and related species
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Ticks – the vectors of B. burgdorferi The bacteria are maintained in an enzootic cycle involving hard-bodied ticks belonging to the Ixodes ricinus species complex and a wide range of reservoir vertebrate hosts. The global distribution of Ixodes species is shown in Figure 3. In the eastern United States the vector is primarily Ixodes scapularis and in the western US it is I. pacificus. I. ricinus and I. persulcatus are the vectors in Europe and Eurasia, respectively. These ticks have a 2-year life cycle (Figure 4). Adult ticks feed and mate on large animals, especially white-tailed deer, in the autumn and early spring. However, white-tailed deer are not considered reservoirs of B. burgdorferi because they do not support a sufficiently high level of spirochetes in their blood to infect ticks. Nevertheless, deer are important in tick reproduction and serve to increase tick numbers in an area and spread ticks into new areas. Female ticks then drop off the animals and lay eggs on the ground. By summer, the eggs hatch into larvae, which feed on mice and other small mammals and birds through to early autumn; then they become inactive until the following spring when they molt into nymphs. Nymphs feed on small rodents and other small mammals and birds during the late spring and summer and molt into adults in the autumn, completing the 2-year life cycle. Larvae and nymphs typically become infected with borreliae when they feed on infected small animals, particularly the white-footed mouse. The tick remains infected with the borreliae as it matures from larva to nymph or from nymph to adult. Infected nymphs and adult ticks then bite and transmit the bacteria to other small rodents, other animals, or humans in the course of their normal feeding behavior. The ticks are slow feeders,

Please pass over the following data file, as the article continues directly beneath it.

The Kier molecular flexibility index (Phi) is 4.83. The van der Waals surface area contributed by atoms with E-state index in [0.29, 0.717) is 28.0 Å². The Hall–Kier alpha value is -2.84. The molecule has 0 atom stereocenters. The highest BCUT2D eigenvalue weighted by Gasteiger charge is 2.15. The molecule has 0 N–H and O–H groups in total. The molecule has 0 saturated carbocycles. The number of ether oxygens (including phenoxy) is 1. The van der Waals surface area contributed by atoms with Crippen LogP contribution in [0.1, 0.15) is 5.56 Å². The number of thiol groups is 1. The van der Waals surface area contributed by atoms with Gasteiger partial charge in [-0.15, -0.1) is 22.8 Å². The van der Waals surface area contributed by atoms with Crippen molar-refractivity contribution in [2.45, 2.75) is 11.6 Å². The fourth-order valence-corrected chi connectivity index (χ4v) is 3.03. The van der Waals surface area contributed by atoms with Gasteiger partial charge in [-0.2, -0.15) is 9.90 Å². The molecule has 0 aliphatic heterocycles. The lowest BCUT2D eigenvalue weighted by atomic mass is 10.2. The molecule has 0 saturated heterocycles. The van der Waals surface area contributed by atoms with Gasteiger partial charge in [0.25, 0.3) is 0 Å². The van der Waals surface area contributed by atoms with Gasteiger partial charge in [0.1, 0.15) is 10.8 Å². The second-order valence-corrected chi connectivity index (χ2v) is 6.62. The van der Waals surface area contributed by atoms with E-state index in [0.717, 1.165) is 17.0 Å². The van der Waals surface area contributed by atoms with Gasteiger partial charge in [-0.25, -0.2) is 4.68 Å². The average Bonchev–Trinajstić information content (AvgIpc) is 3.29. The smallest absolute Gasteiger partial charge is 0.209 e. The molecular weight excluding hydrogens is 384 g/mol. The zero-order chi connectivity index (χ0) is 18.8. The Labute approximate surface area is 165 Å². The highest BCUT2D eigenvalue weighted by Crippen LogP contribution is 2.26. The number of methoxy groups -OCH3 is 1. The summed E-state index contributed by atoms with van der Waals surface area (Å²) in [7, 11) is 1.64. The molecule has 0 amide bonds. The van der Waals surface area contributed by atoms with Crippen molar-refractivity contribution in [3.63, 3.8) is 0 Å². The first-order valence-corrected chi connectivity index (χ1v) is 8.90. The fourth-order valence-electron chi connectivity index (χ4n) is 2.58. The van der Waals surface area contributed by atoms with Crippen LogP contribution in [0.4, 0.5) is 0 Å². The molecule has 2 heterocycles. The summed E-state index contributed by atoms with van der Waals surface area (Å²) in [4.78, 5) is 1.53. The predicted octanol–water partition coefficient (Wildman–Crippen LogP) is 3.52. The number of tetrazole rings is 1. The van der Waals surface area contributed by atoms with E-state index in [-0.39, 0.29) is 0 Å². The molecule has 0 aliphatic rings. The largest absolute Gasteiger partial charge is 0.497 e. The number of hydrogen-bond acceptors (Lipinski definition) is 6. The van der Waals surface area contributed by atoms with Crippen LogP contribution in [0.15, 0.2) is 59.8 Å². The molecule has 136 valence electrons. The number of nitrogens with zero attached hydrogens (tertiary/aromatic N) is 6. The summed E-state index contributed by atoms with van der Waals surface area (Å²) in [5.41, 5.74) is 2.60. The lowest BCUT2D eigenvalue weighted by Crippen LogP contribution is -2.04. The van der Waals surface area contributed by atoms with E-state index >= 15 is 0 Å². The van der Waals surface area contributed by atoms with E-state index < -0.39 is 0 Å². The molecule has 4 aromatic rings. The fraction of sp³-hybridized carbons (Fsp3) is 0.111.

Figure 3. The global distribution of Ixodes spp. ticks able to transmit the agent of Lyme disease, Borrelia burgdorferi. Modified from http://geo.arc. lyme.html

requiring several days to complete a blood meal. Transfer of the borreliae from the infected tick to a vertebrate host probably does not occur unless the tick has been attached to the body for 36 hours or so.